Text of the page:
What’s at Stake: Another View
One view of the upcoming mid-term 2010 election sees the event as the Titanic plunging blindly into a North Sea of political icebergs with the impending doom of the sinking once and for all of the American experiment. A more apt analogy is the sailing event, the America’s Cup. Two behemoths, the Democrats and Republicans, in a match race of apparent simplicity but immense and conflicting complexity. The resiliency of our economic and political system lies within a web of interlocking dependencies and is often overlooked in the descriptive analysis and trend predictions of an electoral outcome. Similar too, is the formation of the America’s Cup teams and the two party systems as competing and highly moneyed factions. The USA is not simply a single vessel hampered with an overabundance of hubris and a flawed design in a dangerous situation but is two craft hoping for the indeterminate outcomes of nearly incalculable premises. The actions of the one are continually at play in reaction to the other and the impacts of the interplay in each other’s capability, while also adjusting to the ever changing winds of event and circumstance.
Given the syndicalism of both parties, it is hardly relevant to see the coming contest on November 2, 2010 as a battle defined by either camps calls for freedom or justice. The incremental moves, as each tacks in one direction or the other and counter attempts are made to “clear air” or block the wind of the opposition, rarely approach the actual or fundamental philosophical fallacies dearly held by both. The breakthrough in 1988 of the USA’s Star’s and Stripes catamaran design came about under a combination of time restraints and rule breaking that resulted in legal challenges and outrage amongst the sailing elite.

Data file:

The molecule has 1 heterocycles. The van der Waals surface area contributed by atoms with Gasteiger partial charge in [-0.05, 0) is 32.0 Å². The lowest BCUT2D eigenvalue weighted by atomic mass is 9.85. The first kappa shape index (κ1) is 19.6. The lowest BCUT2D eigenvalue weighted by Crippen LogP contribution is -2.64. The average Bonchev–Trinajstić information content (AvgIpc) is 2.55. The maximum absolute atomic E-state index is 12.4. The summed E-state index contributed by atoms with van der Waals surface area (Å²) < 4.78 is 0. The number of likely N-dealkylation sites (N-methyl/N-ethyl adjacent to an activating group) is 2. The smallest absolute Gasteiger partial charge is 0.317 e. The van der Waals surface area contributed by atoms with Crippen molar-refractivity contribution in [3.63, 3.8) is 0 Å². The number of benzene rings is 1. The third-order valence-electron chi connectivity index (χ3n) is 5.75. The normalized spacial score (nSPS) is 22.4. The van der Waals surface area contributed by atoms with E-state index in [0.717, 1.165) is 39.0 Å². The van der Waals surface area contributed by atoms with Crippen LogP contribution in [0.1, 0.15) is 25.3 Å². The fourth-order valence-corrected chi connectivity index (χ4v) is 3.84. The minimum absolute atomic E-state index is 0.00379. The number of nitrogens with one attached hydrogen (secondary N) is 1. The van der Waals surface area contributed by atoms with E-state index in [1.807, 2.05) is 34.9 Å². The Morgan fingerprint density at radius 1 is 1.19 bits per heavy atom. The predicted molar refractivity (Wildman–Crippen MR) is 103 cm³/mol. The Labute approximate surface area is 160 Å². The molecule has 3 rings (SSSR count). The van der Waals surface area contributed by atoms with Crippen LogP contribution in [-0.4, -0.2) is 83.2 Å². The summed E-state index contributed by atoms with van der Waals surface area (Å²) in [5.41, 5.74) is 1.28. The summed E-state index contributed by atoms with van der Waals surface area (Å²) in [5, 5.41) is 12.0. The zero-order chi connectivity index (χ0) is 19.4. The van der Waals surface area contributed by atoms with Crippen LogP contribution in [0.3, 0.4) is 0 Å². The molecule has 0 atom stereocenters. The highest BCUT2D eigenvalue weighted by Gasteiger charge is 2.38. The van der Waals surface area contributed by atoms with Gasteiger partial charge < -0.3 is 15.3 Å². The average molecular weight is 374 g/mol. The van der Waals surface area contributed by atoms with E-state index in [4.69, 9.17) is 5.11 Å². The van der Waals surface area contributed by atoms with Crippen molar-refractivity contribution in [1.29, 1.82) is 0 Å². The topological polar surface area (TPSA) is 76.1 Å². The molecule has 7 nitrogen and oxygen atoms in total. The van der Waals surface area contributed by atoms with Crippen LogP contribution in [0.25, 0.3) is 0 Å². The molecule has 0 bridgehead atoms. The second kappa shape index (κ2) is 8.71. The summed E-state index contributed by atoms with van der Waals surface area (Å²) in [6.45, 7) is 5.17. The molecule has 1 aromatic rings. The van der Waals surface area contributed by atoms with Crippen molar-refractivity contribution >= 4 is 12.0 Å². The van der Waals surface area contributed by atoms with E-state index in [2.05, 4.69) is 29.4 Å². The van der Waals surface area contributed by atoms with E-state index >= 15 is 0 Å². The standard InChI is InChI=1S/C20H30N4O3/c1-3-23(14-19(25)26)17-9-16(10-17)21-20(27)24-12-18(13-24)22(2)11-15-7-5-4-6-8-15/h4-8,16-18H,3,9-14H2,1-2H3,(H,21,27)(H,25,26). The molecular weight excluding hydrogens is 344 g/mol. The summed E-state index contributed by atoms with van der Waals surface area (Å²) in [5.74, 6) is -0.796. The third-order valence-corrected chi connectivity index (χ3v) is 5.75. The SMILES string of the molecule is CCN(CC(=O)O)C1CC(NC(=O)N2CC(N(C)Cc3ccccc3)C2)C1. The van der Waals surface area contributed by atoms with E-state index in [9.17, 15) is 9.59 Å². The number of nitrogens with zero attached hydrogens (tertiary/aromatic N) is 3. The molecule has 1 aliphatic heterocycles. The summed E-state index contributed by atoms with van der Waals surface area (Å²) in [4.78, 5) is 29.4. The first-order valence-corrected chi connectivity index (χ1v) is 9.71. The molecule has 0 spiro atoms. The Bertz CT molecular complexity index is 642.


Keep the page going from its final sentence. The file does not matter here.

“The contest will not be a sailboat race. It will be a design lottery in which the sailors will have little or nothing to do with the outcome. In one word, the 1988 America’s Cup challenge will be bizarre.”
In subsequent years the furor has died down as the catamaran design achieved acceptance and the design and on the water battles once again returned to mastery of the minutiae of new rules and of the sea itself. Seen as the catamaran, the Progressives have the upper hand in the overall direction of the political scene, win or lose this year. The Reagan revolution, the 1995 Newt Gingrich led House, the foreign terror obsessed Bush years, and any potential Tea Party victories have and likely never will modify the most basic and significant apparatus of the current or future state. American business interests are forced by the nature of this game to take the battle out of the marketplace and into the political realm. Social Justice Activists similarly can assert agendas that ignore economic realities of competitiveness and sustainability. Theoretical social democratic ideas and scientific wonkiness define the outlines of the debate.